Detroit’s Recovery Leaves A Lot Of People Behind

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The organization Detroit Future City recently published an analysis of the Detroit’s recovery. The report is entitled “139 Square Miles”.  The authors were less optimistic in their assessment of Detroit’s recovery than many local politicians, local residents, and businesses have been

At the conclusion of the report, supported financially by the John S. and James L. Knight Foundation, its authors stated:

Over the past five years there are demonstrable improvements, not only downtown, but in neighborhoods across the city − the return of public services, the installation of 65,000 streetlights, the removal of nearly 12,000 blighted structures, a decrease in the number of vacant housing units, and a decrease in crime. However, it is also clear that there is a long way to go in the city’s revitalization. The decline of Detroit is one that has been well-documented, and occurred over 60 years. It will take some time to reverse a trend that is more than a half century long, but the data prove that Detroit is on its way.

The streetlights are often given as proof of an improvement in the quality of life in Detroit. However, the repairs were made years ago, and can only be counted as the most modest of achievements, although it is an achievement which is still cited constantly. Those who support the recovery of Detroit need to come up with something more impressive.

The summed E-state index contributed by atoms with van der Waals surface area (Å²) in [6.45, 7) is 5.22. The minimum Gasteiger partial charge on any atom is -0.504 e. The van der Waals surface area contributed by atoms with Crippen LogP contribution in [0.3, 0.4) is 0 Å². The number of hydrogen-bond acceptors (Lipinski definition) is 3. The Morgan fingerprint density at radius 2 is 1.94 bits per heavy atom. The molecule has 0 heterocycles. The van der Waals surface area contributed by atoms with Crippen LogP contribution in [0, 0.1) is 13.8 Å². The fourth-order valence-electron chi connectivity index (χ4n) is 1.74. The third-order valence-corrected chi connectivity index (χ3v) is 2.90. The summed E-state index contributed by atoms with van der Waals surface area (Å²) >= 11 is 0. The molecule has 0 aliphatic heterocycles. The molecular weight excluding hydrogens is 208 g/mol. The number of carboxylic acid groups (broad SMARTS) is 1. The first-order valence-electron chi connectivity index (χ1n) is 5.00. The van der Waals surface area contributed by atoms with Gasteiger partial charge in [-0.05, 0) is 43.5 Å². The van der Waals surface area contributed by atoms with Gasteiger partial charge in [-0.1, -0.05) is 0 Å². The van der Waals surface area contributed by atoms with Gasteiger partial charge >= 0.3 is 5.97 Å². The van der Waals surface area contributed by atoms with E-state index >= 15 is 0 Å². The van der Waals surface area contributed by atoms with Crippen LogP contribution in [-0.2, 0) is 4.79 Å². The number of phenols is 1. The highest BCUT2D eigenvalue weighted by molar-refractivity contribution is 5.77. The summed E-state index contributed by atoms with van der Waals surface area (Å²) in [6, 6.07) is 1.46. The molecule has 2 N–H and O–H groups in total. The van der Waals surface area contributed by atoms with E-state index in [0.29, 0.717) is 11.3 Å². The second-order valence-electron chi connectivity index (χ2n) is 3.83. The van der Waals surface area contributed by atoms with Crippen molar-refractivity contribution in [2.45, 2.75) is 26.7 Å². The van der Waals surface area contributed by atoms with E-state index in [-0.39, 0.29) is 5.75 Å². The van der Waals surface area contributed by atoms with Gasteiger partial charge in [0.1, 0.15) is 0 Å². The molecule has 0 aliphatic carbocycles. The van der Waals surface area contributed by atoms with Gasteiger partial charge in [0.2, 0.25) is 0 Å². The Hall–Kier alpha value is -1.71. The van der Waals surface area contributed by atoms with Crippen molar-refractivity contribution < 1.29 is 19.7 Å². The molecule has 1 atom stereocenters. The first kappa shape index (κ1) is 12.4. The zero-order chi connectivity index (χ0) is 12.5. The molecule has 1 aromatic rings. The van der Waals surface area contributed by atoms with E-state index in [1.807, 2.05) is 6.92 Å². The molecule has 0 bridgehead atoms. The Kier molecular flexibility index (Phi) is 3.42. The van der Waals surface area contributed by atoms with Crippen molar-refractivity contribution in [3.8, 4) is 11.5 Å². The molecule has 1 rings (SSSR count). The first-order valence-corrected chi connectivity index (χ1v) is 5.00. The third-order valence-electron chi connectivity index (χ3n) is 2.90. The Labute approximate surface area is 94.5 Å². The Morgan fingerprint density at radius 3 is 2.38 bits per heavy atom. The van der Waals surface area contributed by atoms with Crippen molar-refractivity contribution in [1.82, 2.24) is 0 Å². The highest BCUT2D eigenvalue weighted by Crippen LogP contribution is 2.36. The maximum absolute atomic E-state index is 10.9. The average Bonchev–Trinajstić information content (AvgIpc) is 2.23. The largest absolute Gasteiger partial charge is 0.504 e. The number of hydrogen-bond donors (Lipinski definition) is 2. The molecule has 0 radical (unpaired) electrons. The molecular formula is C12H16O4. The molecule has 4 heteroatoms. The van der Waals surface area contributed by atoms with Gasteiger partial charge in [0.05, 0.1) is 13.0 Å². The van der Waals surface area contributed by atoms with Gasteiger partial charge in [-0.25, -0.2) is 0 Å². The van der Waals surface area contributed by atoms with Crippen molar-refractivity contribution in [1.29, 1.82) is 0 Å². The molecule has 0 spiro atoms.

The report points out that Detroit’s population has dropped by half since 1950, to 672,795. Although the city no longer bleeds people, the drop is both unprecedented in U.S. history and has left a broad range of permanent damage which ranges from an eroded tax base to the fact that there are large parts of the city in which there are essentially no longer residents.

A third of households in Detroit make under $15,000. The poverty rate in Detroit is 40%, and 57% of children live in poverty. The infant mortality rate in Detroit is 14 per 1,000 compared to 9 per 1,000 in the U.S. In Detroit, 18% of residents have diabetes, compared to 9% nationally. Detroit has an HIV infection rate of 800 per 100,000. The national rate is 360.

Detroit’s housing vacancy rate is a staggering 30% which represents 109,788 homes. Many people in Detroit can barely afford their rents. The report points out:

Detroiters face serious issues with the affordability of housing. Fifty-eight percent of renters are cost-burdened, spending more than 30% of their income on housing. Thirty-seven percent of renters spend more than 50% of their income on housing

Even in a city with a relatively low cost of living, many people can barely afford to live.

Detroit’s turnaround is far off. Actually, there are so many challenges, that for it to turn into a viable city may be impossible.